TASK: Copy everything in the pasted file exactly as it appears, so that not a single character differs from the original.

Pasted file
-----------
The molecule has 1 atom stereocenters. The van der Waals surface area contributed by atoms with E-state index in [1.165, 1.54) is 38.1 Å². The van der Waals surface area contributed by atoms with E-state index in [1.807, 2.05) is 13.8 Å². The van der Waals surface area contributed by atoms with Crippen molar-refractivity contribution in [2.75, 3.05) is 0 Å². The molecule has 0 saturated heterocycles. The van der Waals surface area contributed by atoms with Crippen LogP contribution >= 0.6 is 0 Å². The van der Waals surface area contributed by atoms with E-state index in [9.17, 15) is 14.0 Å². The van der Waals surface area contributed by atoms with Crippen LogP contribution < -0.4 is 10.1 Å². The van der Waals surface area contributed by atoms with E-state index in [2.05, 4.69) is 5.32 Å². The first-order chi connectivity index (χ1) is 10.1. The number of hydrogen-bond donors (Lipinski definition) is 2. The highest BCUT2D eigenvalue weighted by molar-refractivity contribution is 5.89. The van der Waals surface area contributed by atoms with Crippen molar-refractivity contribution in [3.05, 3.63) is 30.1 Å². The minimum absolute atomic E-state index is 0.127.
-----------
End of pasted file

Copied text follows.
The molecule has 1 atom stereocenters. The van der Waals surface area contributed by atoms with E-state index in [1.165, 1.54) is 38.1 Å². The van der Waals surface area contributed by atoms with E-state index in [1.807, 2.05) is 13.8 Å². The van der Waals surface area contributed by atoms with Crippen molar-refractivity contribution in [2.75, 3.05) is 0 Å². The molecule has 0 saturated heterocycles. The van der Waals surface area contributed by atoms with Crippen LogP contribution >= 0.6 is 0 Å². The van der Waals surface area contributed by atoms with E-state index in [9.17, 15) is 14.0 Å². The van der Waals surface area contributed by atoms with Crippen LogP contribution < -0.4 is 10.1 Å². The van der Waals surface area contributed by atoms with E-state index in [2.05, 4.69) is 5.32 Å². The first-order chi connectivity index (χ1) is 10.1. The number of hydrogen-bond donors (Lipinski definition) is 2. The highest BCUT2D eigenvalue weighted by molar-refractivity contribution is 5.89. The van der Waals surface area contributed by atoms with Crippen molar-refractivity contribution in [3.05, 3.63) is 30.1 Å². The minimum absolute atomic E-state index is 0.127.